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FLETC augments training with technology

By Alicia Gregory, FLETC
Marine Tactical, January 01, 2008

Picture of agents in front of simulator

At the Federal Law Enforcement Training Center (FLETC) Glynco law enforcement training has adapted and modernized to keep up with emerging technologies.. This is evident in two of the new training technologies that have been integrated into marine training by the Marine Training Branch. The first system implemented was a laser targeting system, soon to be followed by marine simulators.


The laser targeting system was implemented largely to address environmental concerns. FLETC previously used non-lethal training ammunition on static targets mounted on a suspect boat during their Marine Law Enforcement Training Program (MLETP). This introduced the spent rounds, which contained brass and plastic, into the waterways during the training.

The laser targeting system is designed to fire a laser beam using a blank round to replicate the recoil and report of a live round. Providing a realistic training environment allows the trainees to better apply judgment and decision making skills all while being environmentally beneficial.

The system operates wirelessly and is controlled by a laptop computer. Instructors build program scenarios that operate “pop up” targets placed on a training vessel. The targets have sensors that detect a hit when struck by the laser in the barrel of the officer’s weapon. The targets can be set to determine the number of hits it takes to knock them down, and how many times they will reappear. The system also allows for the use of blanks in the officers weapon, which provides both realistic recoil and noise report. It also gives the opportunity to conduct reloading and weapons malfunction drills while engaged in the scenario.

The issue of brass and plastic being introduced into the water has been remedied by the Brass Retention Device (BRD) that was developed to contain the brass. In order to accommodate the use of the blank round, a special canopy was constructed on the bow of a boat to ensure that all of the empty casings remain in the vessel, not in the water to comply with EPA regulations. (That is the net you see on the front of the boat.)

The Marine Law Enforcement Training Program (MLETP) is an intense four-week course of instruction conducted at the FLETC’s main facility in Glynco, Ga. It is designed to teach basic boat handling skills and tactics to law enforcement trainees.. The program balances time between classroom lectures, laboratory exercises, and practical exercises conducted on the local waterways and around seaports.

The MLETP has a long history of providing marine law enforcement officers from Federal, state and local, and numerous foreign law enforcement agencies training in basic and advanced vessel operations and tactics. It was first implemented at the request of the former U.S. Customs Service in 1984 to provide vessel operators a basic knowledge of boat operations, handling skills and tactics. The program has evolved over the years into what many agencies consider a required basic training program for vessel operator positions.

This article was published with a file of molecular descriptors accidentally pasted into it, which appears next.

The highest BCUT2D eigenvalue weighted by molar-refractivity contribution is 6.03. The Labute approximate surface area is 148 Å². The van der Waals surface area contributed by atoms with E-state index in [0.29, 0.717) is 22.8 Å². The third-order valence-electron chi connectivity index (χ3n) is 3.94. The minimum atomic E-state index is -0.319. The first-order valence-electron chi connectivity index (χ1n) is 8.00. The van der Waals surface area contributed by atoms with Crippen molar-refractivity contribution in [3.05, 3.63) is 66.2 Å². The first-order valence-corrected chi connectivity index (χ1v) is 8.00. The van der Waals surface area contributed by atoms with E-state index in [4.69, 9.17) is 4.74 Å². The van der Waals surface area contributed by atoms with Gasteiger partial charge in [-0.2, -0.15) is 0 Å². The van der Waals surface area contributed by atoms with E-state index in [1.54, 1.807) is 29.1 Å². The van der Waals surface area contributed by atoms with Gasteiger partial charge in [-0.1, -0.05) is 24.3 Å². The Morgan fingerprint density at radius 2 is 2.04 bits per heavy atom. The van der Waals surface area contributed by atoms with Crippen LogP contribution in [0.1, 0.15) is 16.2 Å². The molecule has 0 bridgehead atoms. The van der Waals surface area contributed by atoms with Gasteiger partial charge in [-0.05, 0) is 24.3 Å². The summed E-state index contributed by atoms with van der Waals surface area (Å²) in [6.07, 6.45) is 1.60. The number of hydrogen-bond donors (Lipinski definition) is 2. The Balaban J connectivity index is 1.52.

Picture of agents in front of simulator

Students work at a console with vessel controls and view. Instructors can choose what elements to throw at students - weather, other vessels, or radio traffic to see how students respond.


The FLETC recently made to the commitment to integrate marine training simulators in an effort to enhance marine law enforcement training curricula. The new system developed by NavSim Services includes 12 student stations and three instructor stations. The $1.4 million contract also includes training for FLETC instructors on how to operate, modify and create training scenarios..

Simulator training is conducted in pods, with each pod consisting of four student stations and one instructor station. This configuration allows students to train multiple times in many different environments. The controlled environment of the simulators provides an opportunity for individuals and teams to develop judgment and response skills by encountering various situations that range from routine to life-threatening. During training, students will be asked to make decisions based on knowledge and experience. As they move through the scenarios students develop better judgment skills and expand their decision making capabilities.

The marine simulators consist of a basic operating system, but the layout, instrumentation and controls can be configured as needed. The software programs offer a wide variety of ship types, locations, weather and scenarios. The simulators record results of each trainee's performance to serve as a tracking device for individual’s progress and for a detailed after-action-review. This adaptability allows the simulation system to meet the changing demands for marine law enforcement training.

This training will contribute significantly to the efficiency and safety of marine operations, and to environmental protection, but it will not replace existing hands-on underway training. The simulators are another training tool designed to enhance the current marine law enforcement training programs. In addition, students will engage in discussion, feedback, and debriefing of any scenario or situation in a classroom environment.

Currently, the new marine simulator training is still in development, but FLETC will integrate this technology in 2008.

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